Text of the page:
Middle-class Demise Jive Jobs, No Aid, False Hopes

Posted: December 15, 1986

LAS VEGAS — "America's Middle Class May Disappear."

That story ran eight pages back in the Wednesday edition of the Las Vegas Sun.

It ran without fanfare or banner headlines. It could have been mistaken for an article about lost dogs or sick chickens or a convention of jealous ex- boyfriends with suicidal tendencies.

It didn't run across the top of the page, and was only about 10 inches of copy, surrounded by an article announcing a reexamination of the Miranda ruling by the U.S. Supreme Court and a tale about a woman held for food tampering in a Seattle grocery store.

Half of the page was taken up by an ad from Humana Hospital, offering psychiatric treatment because "It's the age of anxiety and putting on a happy face isn't enough."

There was a story about the recall of a French wine cooler that burned throats in Rhode Island, possibly the result of tampering.

A tiny article at the very bottom of the page mentioned the black-tie ball President and Mrs. Reagan hosted the night before to kick off a series of White House Christmas parties.

The story about the disappearing middle class highlighted results of a study by the Congressional Joint Economic Committee.

The study noted that although total U.S. employment grew by more than 8 million jobs between 1979 and 1984, jobs paying $14,000 a year or more actually declined by 1.8 million.

Not only did all the employment growth take place in jobs paying less than $14,000, almost 60 percent of that growth was in jobs that pay less than $7,000 a year.

It's little wonder that since 1979, there's been a 30 percent increase in poverty among families with children.

In 1979, the poverty rate was 11.7 percent; 26.1 million people were poor. In 1985, the rate was 14 percent; 33.1 million people were in poverty.

The problem is exacerbated because just as more people are earning less and making poverty the group activity of the '80s, the federal government is gutting domestic programs and telling everyone to try to feed a family on one of those low-paying $7,000 jobs.

An analysis of Census Bureau data by the Center on Budget and Policy Priorities found that in 1979, nearly one of five families who would have been in poverty was lifted out by some type of domestic cash benefit program.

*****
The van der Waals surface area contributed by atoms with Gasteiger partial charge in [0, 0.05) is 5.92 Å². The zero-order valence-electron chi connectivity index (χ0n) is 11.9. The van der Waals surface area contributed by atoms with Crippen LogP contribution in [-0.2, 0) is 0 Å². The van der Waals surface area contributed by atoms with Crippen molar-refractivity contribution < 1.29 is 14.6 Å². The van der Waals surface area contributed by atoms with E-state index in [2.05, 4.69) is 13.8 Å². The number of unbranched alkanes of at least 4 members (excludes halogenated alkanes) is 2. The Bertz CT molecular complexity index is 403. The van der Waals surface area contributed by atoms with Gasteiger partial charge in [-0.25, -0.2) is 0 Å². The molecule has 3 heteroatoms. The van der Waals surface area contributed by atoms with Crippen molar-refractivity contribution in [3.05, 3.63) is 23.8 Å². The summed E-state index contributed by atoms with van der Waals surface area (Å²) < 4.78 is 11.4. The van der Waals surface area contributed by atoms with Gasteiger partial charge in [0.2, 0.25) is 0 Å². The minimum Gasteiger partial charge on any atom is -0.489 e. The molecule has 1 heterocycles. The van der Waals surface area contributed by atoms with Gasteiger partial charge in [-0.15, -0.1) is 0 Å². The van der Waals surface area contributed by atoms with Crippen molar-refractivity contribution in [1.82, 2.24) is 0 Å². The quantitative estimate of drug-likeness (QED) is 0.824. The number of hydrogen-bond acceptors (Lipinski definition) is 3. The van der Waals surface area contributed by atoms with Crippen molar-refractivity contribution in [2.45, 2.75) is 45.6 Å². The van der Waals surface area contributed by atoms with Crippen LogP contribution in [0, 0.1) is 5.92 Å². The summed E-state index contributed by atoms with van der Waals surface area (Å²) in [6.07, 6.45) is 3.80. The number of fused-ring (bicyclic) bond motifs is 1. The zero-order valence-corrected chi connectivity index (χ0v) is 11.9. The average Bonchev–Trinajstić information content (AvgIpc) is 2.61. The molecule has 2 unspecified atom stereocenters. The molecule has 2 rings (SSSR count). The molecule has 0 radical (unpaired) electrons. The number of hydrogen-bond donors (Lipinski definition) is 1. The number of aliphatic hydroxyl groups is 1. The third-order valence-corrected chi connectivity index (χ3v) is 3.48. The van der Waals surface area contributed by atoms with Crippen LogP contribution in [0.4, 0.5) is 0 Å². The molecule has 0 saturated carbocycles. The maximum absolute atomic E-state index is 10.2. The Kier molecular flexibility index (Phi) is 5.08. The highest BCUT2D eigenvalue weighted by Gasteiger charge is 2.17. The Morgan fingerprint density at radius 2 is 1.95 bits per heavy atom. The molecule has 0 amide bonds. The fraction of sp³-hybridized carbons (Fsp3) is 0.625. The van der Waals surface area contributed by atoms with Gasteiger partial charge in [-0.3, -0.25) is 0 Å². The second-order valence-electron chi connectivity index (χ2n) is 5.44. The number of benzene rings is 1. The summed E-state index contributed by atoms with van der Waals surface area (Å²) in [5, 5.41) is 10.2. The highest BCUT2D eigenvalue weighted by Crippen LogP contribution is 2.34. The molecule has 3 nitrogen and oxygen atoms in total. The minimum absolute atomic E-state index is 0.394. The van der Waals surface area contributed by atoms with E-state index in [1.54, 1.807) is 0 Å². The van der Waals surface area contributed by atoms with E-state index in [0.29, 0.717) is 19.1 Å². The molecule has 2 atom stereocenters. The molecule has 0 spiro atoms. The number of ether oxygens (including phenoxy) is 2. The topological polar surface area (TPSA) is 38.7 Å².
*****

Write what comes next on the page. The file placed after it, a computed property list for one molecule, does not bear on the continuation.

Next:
But in 1985, only one out of nine families is escaping poverty by those programs.

That means 458,000 families are living in poverty because of mean-spirited White House policies that would rather buy bombs and fight dirty little wars than feed babies.

Maybe the story got such little play in Las Vegas, because Nevada's Sin City is the home of dead-end jobs, starvation wages and the schizophrenia that is being poor and powerless in a city that fawns over and survives because of the rich and powerful. So more and more people who don't have rich parents, hit the lottery, sell drugs or do things people are willing to pay to watch are being caught between jobs that don't pay enough to live on and government assistance that doesn't exist.

The numbers would be worse, except that many wives have entered the workforce to make two salaries do what one used to accomplish. But that doesn't help millions of single parents or the unfortunates who still can't survive after combining two $7,000 salaries.

Unenlightened nations around the globe have no middle class. There are the very rich and the very poor and governments designed to keep things that way.

Those countries don't have rules that demand people be informed of their rights when they are arrested. That's because rich folks don't get arrested, and only rich folks count.

Those countries are run by officials who believe they are above the law and have no tolerance for poor people who are often driven to acts of desperation. The ranks of the homeless swell in those countries, and crazy folks do bizarre things like injecting poison into chocolate ice cream and wine coolers.

The only difference is that here in the land of free enterprise, hospitals can make a buck by offering programs that tell folks "going it alone, biting the bullet . . . and attempts at false cheerfulness are just that: false hope."

And the president has a black-tie party to celebrate the most joyous season of the year and the death of the American middle class.

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